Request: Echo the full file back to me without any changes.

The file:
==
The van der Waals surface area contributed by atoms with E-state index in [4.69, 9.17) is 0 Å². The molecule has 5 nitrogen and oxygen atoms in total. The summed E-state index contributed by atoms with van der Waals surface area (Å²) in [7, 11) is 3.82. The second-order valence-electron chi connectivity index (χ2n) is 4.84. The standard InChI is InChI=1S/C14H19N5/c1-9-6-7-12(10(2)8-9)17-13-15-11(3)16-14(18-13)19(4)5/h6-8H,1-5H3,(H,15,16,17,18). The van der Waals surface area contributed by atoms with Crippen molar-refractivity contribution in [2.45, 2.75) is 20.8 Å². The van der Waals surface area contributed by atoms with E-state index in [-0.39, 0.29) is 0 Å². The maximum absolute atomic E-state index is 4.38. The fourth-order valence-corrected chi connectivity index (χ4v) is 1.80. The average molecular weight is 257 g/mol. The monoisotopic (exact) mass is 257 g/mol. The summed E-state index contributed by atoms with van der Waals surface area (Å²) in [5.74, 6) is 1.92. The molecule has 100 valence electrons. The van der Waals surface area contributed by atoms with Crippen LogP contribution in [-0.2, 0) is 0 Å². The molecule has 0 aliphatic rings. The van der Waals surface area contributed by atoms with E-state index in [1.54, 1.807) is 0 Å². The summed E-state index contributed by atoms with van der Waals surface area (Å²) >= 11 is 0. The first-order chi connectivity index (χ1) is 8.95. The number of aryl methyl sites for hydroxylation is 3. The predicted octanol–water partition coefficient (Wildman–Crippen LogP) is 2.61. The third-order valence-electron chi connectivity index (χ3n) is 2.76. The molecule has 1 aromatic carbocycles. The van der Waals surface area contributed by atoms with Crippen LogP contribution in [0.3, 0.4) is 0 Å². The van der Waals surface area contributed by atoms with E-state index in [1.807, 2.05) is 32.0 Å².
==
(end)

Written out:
The van der Waals surface area contributed by atoms with E-state index in [4.69, 9.17) is 0 Å². The molecule has 5 nitrogen and oxygen atoms in total. The summed E-state index contributed by atoms with van der Waals surface area (Å²) in [7, 11) is 3.82. The second-order valence-electron chi connectivity index (χ2n) is 4.84. The standard InChI is InChI=1S/C14H19N5/c1-9-6-7-12(10(2)8-9)17-13-15-11(3)16-14(18-13)19(4)5/h6-8H,1-5H3,(H,15,16,17,18). The van der Waals surface area contributed by atoms with Crippen molar-refractivity contribution in [2.45, 2.75) is 20.8 Å². The van der Waals surface area contributed by atoms with E-state index in [-0.39, 0.29) is 0 Å². The maximum absolute atomic E-state index is 4.38. The fourth-order valence-corrected chi connectivity index (χ4v) is 1.80. The average molecular weight is 257 g/mol. The monoisotopic (exact) mass is 257 g/mol. The summed E-state index contributed by atoms with van der Waals surface area (Å²) in [5.74, 6) is 1.92. The molecule has 100 valence electrons. The van der Waals surface area contributed by atoms with Crippen LogP contribution in [-0.2, 0) is 0 Å². The molecule has 0 aliphatic rings. The van der Waals surface area contributed by atoms with E-state index in [1.54, 1.807) is 0 Å². The summed E-state index contributed by atoms with van der Waals surface area (Å²) >= 11 is 0. The first-order chi connectivity index (χ1) is 8.95. The number of aryl methyl sites for hydroxylation is 3. The predicted octanol–water partition coefficient (Wildman–Crippen LogP) is 2.61. The third-order valence-electron chi connectivity index (χ3n) is 2.76. The molecule has 1 aromatic carbocycles. The van der Waals surface area contributed by atoms with Crippen LogP contribution in [0.3, 0.4) is 0 Å². The van der Waals surface area contributed by atoms with E-state index in [1.807, 2.05) is 32.0 Å².